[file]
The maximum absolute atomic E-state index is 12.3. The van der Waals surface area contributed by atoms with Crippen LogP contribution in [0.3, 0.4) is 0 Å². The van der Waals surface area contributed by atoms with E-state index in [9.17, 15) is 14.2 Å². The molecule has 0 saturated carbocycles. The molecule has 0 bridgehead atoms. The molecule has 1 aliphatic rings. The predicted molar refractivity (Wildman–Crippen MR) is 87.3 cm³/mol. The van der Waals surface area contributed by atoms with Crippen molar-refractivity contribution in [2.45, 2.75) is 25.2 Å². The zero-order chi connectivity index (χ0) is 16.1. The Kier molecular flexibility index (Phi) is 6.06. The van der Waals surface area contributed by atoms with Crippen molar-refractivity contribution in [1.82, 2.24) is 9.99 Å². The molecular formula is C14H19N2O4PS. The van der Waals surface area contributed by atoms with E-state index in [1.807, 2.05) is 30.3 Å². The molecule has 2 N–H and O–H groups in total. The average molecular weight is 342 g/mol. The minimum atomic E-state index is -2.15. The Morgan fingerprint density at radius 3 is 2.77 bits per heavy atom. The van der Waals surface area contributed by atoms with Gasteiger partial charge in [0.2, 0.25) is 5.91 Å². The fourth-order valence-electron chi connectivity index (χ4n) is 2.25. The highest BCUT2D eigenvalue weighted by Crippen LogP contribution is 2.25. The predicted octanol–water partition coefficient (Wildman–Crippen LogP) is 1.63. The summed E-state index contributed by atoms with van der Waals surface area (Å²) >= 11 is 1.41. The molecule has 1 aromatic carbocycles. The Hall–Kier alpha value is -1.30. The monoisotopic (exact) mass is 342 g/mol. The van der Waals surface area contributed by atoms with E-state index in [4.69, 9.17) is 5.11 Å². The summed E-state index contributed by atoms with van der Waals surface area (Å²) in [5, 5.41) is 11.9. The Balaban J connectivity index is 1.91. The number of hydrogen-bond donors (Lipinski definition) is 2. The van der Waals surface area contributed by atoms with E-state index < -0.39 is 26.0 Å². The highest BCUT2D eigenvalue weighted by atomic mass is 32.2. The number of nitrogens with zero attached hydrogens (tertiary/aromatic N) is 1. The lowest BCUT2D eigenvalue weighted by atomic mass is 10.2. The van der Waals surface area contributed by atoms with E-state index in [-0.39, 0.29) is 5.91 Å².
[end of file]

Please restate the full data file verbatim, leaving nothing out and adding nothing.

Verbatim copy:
The maximum absolute atomic E-state index is 12.3. The van der Waals surface area contributed by atoms with Crippen LogP contribution in [0.3, 0.4) is 0 Å². The van der Waals surface area contributed by atoms with E-state index in [9.17, 15) is 14.2 Å². The molecule has 0 saturated carbocycles. The molecule has 0 bridgehead atoms. The molecule has 1 aliphatic rings. The predicted molar refractivity (Wildman–Crippen MR) is 87.3 cm³/mol. The van der Waals surface area contributed by atoms with Crippen molar-refractivity contribution in [2.45, 2.75) is 25.2 Å². The zero-order chi connectivity index (χ0) is 16.1. The Kier molecular flexibility index (Phi) is 6.06. The van der Waals surface area contributed by atoms with Crippen molar-refractivity contribution in [1.82, 2.24) is 9.99 Å². The molecular formula is C14H19N2O4PS. The van der Waals surface area contributed by atoms with E-state index in [1.807, 2.05) is 30.3 Å². The molecule has 2 N–H and O–H groups in total. The average molecular weight is 342 g/mol. The minimum atomic E-state index is -2.15. The Morgan fingerprint density at radius 3 is 2.77 bits per heavy atom. The van der Waals surface area contributed by atoms with Gasteiger partial charge in [0.2, 0.25) is 5.91 Å². The fourth-order valence-electron chi connectivity index (χ4n) is 2.25. The highest BCUT2D eigenvalue weighted by Crippen LogP contribution is 2.25. The predicted octanol–water partition coefficient (Wildman–Crippen LogP) is 1.63. The summed E-state index contributed by atoms with van der Waals surface area (Å²) >= 11 is 1.41. The molecule has 1 aromatic carbocycles. The Hall–Kier alpha value is -1.30. The monoisotopic (exact) mass is 342 g/mol. The van der Waals surface area contributed by atoms with E-state index in [4.69, 9.17) is 5.11 Å². The summed E-state index contributed by atoms with van der Waals surface area (Å²) in [5, 5.41) is 11.9. The Balaban J connectivity index is 1.91. The number of hydrogen-bond donors (Lipinski definition) is 2. The van der Waals surface area contributed by atoms with E-state index < -0.39 is 26.0 Å². The highest BCUT2D eigenvalue weighted by atomic mass is 32.2. The number of nitrogens with zero attached hydrogens (tertiary/aromatic N) is 1. The lowest BCUT2D eigenvalue weighted by atomic mass is 10.2. The van der Waals surface area contributed by atoms with E-state index in [-0.39, 0.29) is 5.91 Å².